For example, Lupin, who has written extensively about his struggles with alcoholism and sobriety, sends copies of My Sober Little Moon, his self-published first book, to people who reach out to him to talk about addiction or ask for help. “I tell them what kind of recovery groups work for me,” Lupin says. “In some cases, I’ve helped people get into recovery houses or halfway houses and out of abusive situations. I’ve got a really long list of Instagram accounts of people I’ve helped that I reach out to once in a while and say, ‘Hey, how’s it going?’ That makes it all worth it.”
Along those lines, per Lupin, things have grown more empathetic within Poetry Instagram over the last few years. Because when he first started posting his writing there in 2014, infighting was a regular occurrence. “There were a lot of people who would personally attack other poets,” he says. “I still have some people blocked from back then. That’s not there anymore. People are very supportive now; it’s a completely different feel.” These days, Lupin says the biggest issue Instagram poets face is stolen content, an epidemic he blames on a decrease in “conscience.”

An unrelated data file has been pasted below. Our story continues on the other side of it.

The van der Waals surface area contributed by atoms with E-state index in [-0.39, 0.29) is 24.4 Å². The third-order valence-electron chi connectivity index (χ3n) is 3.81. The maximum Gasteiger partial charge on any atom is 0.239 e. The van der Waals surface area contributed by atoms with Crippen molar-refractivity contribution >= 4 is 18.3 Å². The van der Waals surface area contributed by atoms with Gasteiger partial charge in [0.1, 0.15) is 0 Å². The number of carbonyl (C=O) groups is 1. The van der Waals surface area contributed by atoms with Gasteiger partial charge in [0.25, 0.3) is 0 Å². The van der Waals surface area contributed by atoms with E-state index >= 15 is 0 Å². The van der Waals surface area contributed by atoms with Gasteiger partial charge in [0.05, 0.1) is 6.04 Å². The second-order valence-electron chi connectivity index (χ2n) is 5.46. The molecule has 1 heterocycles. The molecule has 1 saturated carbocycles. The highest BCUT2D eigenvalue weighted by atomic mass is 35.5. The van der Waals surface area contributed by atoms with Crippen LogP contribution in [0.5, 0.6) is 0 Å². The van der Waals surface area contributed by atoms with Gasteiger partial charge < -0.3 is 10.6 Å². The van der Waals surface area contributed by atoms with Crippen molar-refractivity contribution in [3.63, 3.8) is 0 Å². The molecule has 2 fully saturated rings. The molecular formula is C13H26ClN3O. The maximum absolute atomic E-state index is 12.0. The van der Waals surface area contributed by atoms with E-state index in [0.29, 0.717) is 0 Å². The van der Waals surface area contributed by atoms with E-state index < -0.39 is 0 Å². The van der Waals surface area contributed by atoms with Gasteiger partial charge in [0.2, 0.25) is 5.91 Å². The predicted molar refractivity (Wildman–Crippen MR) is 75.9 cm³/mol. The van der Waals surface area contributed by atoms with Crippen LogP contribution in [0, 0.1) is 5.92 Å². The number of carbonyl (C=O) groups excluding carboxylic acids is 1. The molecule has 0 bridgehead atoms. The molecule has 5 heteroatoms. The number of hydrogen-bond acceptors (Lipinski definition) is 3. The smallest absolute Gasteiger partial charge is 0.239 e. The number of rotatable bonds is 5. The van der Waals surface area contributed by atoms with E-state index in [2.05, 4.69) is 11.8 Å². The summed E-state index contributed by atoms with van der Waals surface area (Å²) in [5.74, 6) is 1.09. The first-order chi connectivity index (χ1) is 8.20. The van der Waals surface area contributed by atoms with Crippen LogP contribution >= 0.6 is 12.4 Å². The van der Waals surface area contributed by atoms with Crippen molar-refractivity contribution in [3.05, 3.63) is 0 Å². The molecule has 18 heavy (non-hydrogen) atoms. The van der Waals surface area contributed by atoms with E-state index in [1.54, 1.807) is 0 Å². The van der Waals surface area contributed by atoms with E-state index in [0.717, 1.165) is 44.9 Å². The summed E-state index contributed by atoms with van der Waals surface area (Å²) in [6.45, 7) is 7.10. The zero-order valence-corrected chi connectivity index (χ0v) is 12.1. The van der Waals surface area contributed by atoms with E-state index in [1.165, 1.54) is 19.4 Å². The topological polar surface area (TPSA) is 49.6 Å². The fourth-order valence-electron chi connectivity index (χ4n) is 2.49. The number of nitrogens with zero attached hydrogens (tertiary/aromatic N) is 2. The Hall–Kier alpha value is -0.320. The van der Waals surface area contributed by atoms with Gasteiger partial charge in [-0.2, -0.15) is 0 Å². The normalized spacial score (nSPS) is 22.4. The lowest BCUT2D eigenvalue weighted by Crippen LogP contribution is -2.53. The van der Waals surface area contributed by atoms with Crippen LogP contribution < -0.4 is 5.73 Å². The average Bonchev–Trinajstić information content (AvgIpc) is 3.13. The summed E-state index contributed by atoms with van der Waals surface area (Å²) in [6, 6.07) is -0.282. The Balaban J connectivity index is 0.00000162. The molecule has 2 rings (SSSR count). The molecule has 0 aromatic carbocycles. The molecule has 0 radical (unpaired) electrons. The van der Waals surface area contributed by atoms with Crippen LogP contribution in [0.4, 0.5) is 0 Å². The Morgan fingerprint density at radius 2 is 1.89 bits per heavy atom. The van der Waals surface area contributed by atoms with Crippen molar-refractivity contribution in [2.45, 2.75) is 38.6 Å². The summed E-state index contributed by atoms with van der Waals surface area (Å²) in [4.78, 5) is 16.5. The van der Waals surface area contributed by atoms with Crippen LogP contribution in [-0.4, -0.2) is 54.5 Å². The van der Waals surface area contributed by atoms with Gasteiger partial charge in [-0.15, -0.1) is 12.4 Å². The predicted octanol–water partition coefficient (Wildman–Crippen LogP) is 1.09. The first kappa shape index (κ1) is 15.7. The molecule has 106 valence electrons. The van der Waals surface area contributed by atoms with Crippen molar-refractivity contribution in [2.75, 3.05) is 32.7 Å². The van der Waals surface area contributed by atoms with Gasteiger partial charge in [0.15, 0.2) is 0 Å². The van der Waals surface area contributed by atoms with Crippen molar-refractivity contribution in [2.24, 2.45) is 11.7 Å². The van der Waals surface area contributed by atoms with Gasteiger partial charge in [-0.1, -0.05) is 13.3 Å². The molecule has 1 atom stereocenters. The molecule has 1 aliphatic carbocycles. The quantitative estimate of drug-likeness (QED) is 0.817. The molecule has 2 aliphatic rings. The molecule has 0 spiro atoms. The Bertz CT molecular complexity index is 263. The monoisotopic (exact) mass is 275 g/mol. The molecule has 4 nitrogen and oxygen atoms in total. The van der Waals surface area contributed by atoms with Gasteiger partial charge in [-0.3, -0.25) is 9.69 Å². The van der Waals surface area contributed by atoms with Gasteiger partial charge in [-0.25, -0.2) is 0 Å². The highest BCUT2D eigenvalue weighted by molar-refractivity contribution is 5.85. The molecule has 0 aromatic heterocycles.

As for using Instagram to meet women — because it’s the first thing everyone asked me when I talked about this story — the male poets I interviewed swore nothing romantic has ever bloomed from their presence on the platform. Bortz was married for a year before he even started posting his work. Lupin began posting in tandem with his now-ex wife around four years ago, and he’s only been single for around three months (he “wouldn’t rule it out” if it happened, it just hasn’t). Hard, who says most of his friends don’t know that he’s the person behind his account, laughed at the idea of picking someone up on the strength of his online popularity. “Like who?” he jokes.